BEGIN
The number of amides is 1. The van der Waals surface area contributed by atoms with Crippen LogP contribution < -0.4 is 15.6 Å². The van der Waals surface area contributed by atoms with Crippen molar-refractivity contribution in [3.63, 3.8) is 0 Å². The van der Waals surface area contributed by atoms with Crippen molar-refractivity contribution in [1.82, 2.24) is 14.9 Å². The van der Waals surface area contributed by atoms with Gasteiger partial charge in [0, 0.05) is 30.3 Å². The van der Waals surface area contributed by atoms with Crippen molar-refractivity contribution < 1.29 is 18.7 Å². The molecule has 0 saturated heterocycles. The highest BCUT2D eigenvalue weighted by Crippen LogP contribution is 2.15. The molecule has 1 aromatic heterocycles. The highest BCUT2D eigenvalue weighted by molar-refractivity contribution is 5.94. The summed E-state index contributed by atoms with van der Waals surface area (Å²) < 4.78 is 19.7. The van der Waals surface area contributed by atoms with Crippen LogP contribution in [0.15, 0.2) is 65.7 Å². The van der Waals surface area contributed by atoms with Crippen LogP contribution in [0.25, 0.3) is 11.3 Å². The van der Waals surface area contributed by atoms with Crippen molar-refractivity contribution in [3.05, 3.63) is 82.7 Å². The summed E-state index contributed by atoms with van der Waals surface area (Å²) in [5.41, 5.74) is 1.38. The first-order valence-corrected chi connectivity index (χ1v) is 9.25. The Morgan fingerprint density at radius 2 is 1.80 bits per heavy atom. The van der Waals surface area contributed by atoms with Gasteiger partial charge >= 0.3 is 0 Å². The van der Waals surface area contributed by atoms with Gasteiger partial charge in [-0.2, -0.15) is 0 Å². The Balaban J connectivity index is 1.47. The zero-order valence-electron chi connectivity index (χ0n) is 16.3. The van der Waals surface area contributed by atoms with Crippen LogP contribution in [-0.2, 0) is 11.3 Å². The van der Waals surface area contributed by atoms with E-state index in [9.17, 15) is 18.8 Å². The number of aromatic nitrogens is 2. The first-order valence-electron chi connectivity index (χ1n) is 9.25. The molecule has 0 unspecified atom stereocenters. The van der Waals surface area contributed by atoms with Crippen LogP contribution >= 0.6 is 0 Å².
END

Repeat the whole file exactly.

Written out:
The number of amides is 1. The van der Waals surface area contributed by atoms with Crippen LogP contribution < -0.4 is 15.6 Å². The van der Waals surface area contributed by atoms with Crippen molar-refractivity contribution in [3.63, 3.8) is 0 Å². The van der Waals surface area contributed by atoms with Crippen molar-refractivity contribution in [1.82, 2.24) is 14.9 Å². The van der Waals surface area contributed by atoms with Gasteiger partial charge in [0, 0.05) is 30.3 Å². The van der Waals surface area contributed by atoms with Crippen molar-refractivity contribution < 1.29 is 18.7 Å². The molecule has 0 saturated heterocycles. The highest BCUT2D eigenvalue weighted by Crippen LogP contribution is 2.15. The molecule has 1 aromatic heterocycles. The highest BCUT2D eigenvalue weighted by molar-refractivity contribution is 5.94. The summed E-state index contributed by atoms with van der Waals surface area (Å²) < 4.78 is 19.7. The van der Waals surface area contributed by atoms with Crippen LogP contribution in [0.15, 0.2) is 65.7 Å². The van der Waals surface area contributed by atoms with Crippen LogP contribution in [0.25, 0.3) is 11.3 Å². The van der Waals surface area contributed by atoms with Crippen molar-refractivity contribution in [3.05, 3.63) is 82.7 Å². The summed E-state index contributed by atoms with van der Waals surface area (Å²) in [5.41, 5.74) is 1.38. The first-order valence-corrected chi connectivity index (χ1v) is 9.25. The Morgan fingerprint density at radius 2 is 1.80 bits per heavy atom. The van der Waals surface area contributed by atoms with Gasteiger partial charge >= 0.3 is 0 Å². The van der Waals surface area contributed by atoms with Gasteiger partial charge in [-0.2, -0.15) is 0 Å². The Balaban J connectivity index is 1.47. The zero-order valence-electron chi connectivity index (χ0n) is 16.3. The van der Waals surface area contributed by atoms with Crippen LogP contribution in [-0.2, 0) is 11.3 Å². The van der Waals surface area contributed by atoms with E-state index in [9.17, 15) is 18.8 Å². The number of aromatic nitrogens is 2. The first-order valence-electron chi connectivity index (χ1n) is 9.25. The molecule has 0 unspecified atom stereocenters. The van der Waals surface area contributed by atoms with Crippen LogP contribution >= 0.6 is 0 Å².